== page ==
Political Film Society - Newsletter #273 - March 1, 2007
 



March 1, 2007


 

POLITICAL FILM SOCIETY MEMBERS SELECT THE BEST FILMS OF 2006
At a Board of Directors meeting, ballots from members selected the following winners for 2006:

Best Film on Democracy: Sophie Scholl: The Final Days (directed by Marc Rothemund)

Best Film Exposé: Mountain Patrol (Kekexili) (directed by Chuan Lu)

Best Film on Human Rights: The Last King of Scotland (directed by Kevin Macdonald)

Best Film on Peace: Joyeux Noël (directed by Christian Carion).

An interesting fact is that, for the first time, none of the awardwinning directors is American.

THE TOP AMERICAN SPY’S DOWNFALL IS DEPICTED IN BREACH
BreachDirected by Political Film Society awardwinner Billy Ray, Breach is based on several biographical accounts of the life of FBI agent Robert Hanssen (played by Chris Cooper), who was apprehended on February 18, 2001. The movie begins with the announcement of Hanssen’s arrest by former Attorney General John Ashcroft. The next scene is captioned “Two months earlier,” when FBI trainee Eric O’Neill (played by Ryan Philippe) is assigned to work under Hanssen in a new unit set up to increase security at the FBI. However, Hanssen is scheduled for retirement in two months at the mandatory age of 57; he surely knew that he was being recalled from his former position so that the FBI could watch him more closely. Indeed, his office is next to one set up to find an intelligence mole, though initially the FBI has its sights on a CIA agent.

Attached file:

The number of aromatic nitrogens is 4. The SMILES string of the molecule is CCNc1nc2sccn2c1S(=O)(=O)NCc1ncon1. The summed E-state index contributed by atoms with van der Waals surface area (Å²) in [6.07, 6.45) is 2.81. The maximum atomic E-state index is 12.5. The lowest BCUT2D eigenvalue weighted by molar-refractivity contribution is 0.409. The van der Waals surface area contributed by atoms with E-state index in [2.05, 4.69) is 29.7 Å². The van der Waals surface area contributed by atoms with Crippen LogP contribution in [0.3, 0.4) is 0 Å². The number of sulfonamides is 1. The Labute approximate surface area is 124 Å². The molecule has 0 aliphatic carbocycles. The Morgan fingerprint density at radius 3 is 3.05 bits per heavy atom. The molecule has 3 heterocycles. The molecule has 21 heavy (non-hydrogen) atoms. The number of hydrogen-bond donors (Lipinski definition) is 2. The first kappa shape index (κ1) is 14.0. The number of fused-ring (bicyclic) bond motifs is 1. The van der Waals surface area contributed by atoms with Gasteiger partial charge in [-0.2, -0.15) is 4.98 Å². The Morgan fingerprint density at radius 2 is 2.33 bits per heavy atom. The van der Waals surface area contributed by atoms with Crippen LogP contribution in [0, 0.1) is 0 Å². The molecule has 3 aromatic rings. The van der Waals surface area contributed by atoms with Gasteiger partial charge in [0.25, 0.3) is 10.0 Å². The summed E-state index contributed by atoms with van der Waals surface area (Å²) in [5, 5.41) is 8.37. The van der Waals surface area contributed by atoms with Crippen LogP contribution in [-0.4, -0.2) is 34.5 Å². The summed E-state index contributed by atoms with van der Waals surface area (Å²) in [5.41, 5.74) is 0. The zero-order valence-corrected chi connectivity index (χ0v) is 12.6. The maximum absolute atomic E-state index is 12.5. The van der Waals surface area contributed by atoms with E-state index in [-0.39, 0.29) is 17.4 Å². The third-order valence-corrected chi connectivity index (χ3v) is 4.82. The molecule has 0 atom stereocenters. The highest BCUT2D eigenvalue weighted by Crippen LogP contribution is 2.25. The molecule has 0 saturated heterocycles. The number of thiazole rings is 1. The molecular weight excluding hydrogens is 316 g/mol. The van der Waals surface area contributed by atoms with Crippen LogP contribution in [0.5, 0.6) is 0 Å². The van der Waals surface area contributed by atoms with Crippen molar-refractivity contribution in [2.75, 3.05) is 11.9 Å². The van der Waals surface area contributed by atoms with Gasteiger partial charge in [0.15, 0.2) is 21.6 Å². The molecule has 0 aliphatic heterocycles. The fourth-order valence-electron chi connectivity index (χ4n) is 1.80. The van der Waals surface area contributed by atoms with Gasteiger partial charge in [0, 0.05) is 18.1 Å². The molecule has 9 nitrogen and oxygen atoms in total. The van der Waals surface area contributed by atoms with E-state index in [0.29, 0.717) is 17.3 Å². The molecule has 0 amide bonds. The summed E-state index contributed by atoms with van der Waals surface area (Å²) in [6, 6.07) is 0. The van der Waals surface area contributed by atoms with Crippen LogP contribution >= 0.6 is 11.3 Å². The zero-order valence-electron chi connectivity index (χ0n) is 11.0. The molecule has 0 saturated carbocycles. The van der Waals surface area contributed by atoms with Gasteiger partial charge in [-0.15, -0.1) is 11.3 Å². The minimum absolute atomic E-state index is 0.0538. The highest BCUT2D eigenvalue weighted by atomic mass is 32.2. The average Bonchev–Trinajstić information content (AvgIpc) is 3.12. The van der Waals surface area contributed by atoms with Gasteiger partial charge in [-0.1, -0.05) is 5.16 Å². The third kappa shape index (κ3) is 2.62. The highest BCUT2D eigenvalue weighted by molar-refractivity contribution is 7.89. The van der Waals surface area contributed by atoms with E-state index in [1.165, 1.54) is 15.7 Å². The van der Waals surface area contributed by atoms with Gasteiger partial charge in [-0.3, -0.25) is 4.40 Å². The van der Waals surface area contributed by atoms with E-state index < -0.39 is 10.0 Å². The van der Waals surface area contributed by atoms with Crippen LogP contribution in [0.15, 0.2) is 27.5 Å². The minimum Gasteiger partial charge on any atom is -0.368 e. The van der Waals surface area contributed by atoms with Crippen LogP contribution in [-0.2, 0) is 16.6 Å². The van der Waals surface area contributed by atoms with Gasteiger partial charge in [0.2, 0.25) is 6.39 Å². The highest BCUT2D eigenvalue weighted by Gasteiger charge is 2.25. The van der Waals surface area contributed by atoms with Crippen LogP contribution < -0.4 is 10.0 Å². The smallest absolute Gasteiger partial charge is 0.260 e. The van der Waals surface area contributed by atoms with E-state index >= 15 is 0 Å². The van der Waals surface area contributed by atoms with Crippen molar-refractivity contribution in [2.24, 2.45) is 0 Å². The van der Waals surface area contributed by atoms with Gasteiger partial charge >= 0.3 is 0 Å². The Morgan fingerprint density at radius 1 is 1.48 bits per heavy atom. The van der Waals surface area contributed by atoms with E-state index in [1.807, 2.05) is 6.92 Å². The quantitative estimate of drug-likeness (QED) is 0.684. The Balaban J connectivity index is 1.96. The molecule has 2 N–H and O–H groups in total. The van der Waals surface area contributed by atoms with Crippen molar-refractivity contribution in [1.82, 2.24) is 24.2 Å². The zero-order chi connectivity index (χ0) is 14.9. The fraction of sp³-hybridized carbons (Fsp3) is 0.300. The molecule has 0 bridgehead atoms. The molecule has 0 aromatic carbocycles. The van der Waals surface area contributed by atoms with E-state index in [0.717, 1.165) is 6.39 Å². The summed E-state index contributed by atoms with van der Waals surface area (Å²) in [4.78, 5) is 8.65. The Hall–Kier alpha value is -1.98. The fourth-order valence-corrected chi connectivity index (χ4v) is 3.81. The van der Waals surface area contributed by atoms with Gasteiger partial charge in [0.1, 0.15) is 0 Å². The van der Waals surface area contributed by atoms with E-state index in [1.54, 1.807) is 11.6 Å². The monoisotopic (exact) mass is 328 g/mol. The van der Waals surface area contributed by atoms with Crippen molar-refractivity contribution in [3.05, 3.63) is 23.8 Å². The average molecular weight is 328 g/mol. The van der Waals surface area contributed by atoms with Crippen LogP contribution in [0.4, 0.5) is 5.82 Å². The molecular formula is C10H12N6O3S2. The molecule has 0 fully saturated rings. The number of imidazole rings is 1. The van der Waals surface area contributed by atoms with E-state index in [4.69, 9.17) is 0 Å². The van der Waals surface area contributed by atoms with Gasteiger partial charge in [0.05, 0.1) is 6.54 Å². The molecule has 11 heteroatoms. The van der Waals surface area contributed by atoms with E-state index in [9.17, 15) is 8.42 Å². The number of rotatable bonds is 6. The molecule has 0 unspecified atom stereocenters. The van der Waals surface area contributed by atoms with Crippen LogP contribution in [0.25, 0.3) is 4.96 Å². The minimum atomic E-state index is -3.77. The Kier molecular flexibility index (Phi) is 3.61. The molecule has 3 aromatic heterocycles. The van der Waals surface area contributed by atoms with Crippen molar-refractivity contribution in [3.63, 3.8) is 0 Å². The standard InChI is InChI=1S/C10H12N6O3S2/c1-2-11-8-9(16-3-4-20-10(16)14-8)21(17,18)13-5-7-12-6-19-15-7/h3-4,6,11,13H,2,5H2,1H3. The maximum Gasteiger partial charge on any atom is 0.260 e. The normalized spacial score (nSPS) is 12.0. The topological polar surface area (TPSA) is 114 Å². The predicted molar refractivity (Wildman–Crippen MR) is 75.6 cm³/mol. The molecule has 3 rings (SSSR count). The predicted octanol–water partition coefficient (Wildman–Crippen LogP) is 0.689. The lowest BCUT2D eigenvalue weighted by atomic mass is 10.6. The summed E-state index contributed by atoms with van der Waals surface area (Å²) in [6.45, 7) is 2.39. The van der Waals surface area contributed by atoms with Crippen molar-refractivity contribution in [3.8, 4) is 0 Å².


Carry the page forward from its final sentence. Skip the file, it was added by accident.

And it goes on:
Hanssen informs O’Neill that the FBI would never consider one of their own to be a spy for the Russians, indeed that the FBI looked down upon the CIA as wimps and disdained cooperation with the CIA. Within the FBI, similarly, those who used guns and made arrests had a much higher status than those engaging in intelligence. For some twenty-two years, while Hanssen was the FBI’s top agent gathering intelligence about the Russians, someone kept leaking information about sensitive national security secrets, including the identity of CIA and FBI agents. O’Neill’s first FBI assignment as a subordinate to Hanssen is to report on the latter’s daily activities, however insignificant; his initial clue about Hanssen’s possible misconduct is a suggestion from his boss, Kate Burroughs (played by Laura Linney), that he is a heterosexual pervert. From the first day on the job, Hanssen berates O’Neill, who ultimately wants off the case until Burroughs explains that Hansen is a traitor who has caused billions of dollars of damage and has cost the lives of perhaps fifty American spies. O’Neill, meanwhile, plays dumb, thereby inviting Hanssen to mentor him. O’Neill’s specific tasks are to download from Hanssen’s hand-held computer, to delay him in traffic so that his automobile can be thoroughly searched, and to predict when Hanssen will make a final drop of information. The outcome of the film is never in doubt, so Breach is about process. Titles at the end indicate that Hanssen is now in solitary confinement within a maximum security prison in Colorado, and that O’Neill resigned from the FBI in May 2001 to become an attorney. Breach seeks to answer why Hansen was a traitor, but the clue about a childhood with a strict father is overwhelmed by Hansen’s frustration that he was a second class FBI agent, never given an office with a window, because he did not use a weapon to apprehend criminals. His biographers, however, are baffled, especially since Hanssen is aware that he will remain in maximum security confinement until he identifies which security leaks were his. The Political Film Society has nominated Breach as best film exposé of 2007 for bringing to light facts about the most dangerous spy in American history and defects in the agency culture of the FBI. MH